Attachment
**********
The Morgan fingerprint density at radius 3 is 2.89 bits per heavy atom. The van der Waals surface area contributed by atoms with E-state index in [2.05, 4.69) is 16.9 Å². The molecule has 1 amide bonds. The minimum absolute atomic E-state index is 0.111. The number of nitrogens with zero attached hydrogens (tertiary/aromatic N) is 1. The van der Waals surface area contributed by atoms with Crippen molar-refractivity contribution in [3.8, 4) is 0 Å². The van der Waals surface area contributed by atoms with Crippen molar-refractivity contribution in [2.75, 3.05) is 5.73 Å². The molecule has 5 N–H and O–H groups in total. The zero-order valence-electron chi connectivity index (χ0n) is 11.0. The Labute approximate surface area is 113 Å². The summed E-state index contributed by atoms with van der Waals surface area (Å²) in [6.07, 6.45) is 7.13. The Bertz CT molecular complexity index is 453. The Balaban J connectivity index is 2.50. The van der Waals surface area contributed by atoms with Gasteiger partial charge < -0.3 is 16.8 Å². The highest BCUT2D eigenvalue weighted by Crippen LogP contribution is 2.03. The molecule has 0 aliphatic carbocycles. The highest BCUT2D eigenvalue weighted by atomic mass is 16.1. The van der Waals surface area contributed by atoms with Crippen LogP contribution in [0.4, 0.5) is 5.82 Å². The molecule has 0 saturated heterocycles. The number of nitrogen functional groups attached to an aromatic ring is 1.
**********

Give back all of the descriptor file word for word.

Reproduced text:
The Morgan fingerprint density at radius 3 is 2.89 bits per heavy atom. The van der Waals surface area contributed by atoms with E-state index in [2.05, 4.69) is 16.9 Å². The molecule has 1 amide bonds. The minimum absolute atomic E-state index is 0.111. The number of nitrogens with zero attached hydrogens (tertiary/aromatic N) is 1. The van der Waals surface area contributed by atoms with Crippen molar-refractivity contribution in [3.8, 4) is 0 Å². The van der Waals surface area contributed by atoms with Crippen molar-refractivity contribution in [2.75, 3.05) is 5.73 Å². The molecule has 5 N–H and O–H groups in total. The zero-order valence-electron chi connectivity index (χ0n) is 11.0. The Labute approximate surface area is 113 Å². The summed E-state index contributed by atoms with van der Waals surface area (Å²) in [6.07, 6.45) is 7.13. The Bertz CT molecular complexity index is 453. The Balaban J connectivity index is 2.50. The van der Waals surface area contributed by atoms with Gasteiger partial charge < -0.3 is 16.8 Å². The highest BCUT2D eigenvalue weighted by Crippen LogP contribution is 2.03. The molecule has 0 aliphatic carbocycles. The highest BCUT2D eigenvalue weighted by atomic mass is 16.1. The van der Waals surface area contributed by atoms with Crippen LogP contribution in [0.4, 0.5) is 5.82 Å². The molecule has 0 saturated heterocycles. The number of nitrogen functional groups attached to an aromatic ring is 1.